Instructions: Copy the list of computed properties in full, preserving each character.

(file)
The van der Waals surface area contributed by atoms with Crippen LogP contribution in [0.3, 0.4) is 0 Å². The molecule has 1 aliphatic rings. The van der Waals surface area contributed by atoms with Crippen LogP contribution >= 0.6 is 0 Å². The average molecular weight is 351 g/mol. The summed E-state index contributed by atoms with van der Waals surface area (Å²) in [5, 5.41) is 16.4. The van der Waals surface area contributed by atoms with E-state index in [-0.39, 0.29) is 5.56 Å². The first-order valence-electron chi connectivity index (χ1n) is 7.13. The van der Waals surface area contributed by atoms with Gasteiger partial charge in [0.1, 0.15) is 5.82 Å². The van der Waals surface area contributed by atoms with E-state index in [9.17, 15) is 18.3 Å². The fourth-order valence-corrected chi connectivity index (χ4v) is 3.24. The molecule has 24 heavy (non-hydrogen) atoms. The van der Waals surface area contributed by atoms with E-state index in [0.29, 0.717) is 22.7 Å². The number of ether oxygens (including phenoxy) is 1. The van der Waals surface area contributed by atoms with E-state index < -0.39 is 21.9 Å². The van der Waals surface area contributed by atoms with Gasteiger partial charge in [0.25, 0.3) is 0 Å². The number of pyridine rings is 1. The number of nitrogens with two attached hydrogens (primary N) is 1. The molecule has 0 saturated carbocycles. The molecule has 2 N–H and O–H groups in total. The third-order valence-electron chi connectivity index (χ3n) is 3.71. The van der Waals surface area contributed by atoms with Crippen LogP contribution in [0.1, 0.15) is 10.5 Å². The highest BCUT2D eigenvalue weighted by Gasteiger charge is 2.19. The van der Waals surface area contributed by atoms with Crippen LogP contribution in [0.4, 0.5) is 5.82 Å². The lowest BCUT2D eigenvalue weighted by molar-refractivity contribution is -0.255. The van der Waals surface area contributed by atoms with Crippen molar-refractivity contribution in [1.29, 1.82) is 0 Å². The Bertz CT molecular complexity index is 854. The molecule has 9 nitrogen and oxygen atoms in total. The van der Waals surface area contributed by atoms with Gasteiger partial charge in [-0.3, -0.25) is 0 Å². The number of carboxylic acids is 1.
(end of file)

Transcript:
The van der Waals surface area contributed by atoms with Crippen LogP contribution in [0.3, 0.4) is 0 Å². The molecule has 1 aliphatic rings. The van der Waals surface area contributed by atoms with Crippen LogP contribution >= 0.6 is 0 Å². The average molecular weight is 351 g/mol. The summed E-state index contributed by atoms with van der Waals surface area (Å²) in [5, 5.41) is 16.4. The van der Waals surface area contributed by atoms with E-state index in [-0.39, 0.29) is 5.56 Å². The first-order valence-electron chi connectivity index (χ1n) is 7.13. The van der Waals surface area contributed by atoms with Gasteiger partial charge in [0.1, 0.15) is 5.82 Å². The van der Waals surface area contributed by atoms with E-state index in [9.17, 15) is 18.3 Å². The fourth-order valence-corrected chi connectivity index (χ4v) is 3.24. The molecule has 24 heavy (non-hydrogen) atoms. The van der Waals surface area contributed by atoms with E-state index in [0.29, 0.717) is 22.7 Å². The number of ether oxygens (including phenoxy) is 1. The van der Waals surface area contributed by atoms with E-state index < -0.39 is 21.9 Å². The van der Waals surface area contributed by atoms with Gasteiger partial charge in [0.25, 0.3) is 0 Å². The number of pyridine rings is 1. The number of nitrogens with two attached hydrogens (primary N) is 1. The molecule has 0 saturated carbocycles. The molecule has 2 N–H and O–H groups in total. The third-order valence-electron chi connectivity index (χ3n) is 3.71. The van der Waals surface area contributed by atoms with Crippen LogP contribution in [0.1, 0.15) is 10.5 Å². The highest BCUT2D eigenvalue weighted by Gasteiger charge is 2.19. The van der Waals surface area contributed by atoms with Crippen LogP contribution in [0.4, 0.5) is 5.82 Å². The lowest BCUT2D eigenvalue weighted by molar-refractivity contribution is -0.255. The van der Waals surface area contributed by atoms with Crippen molar-refractivity contribution in [1.29, 1.82) is 0 Å². The Bertz CT molecular complexity index is 854. The molecule has 9 nitrogen and oxygen atoms in total. The van der Waals surface area contributed by atoms with Gasteiger partial charge in [-0.3, -0.25) is 0 Å². The number of carboxylic acids is 1.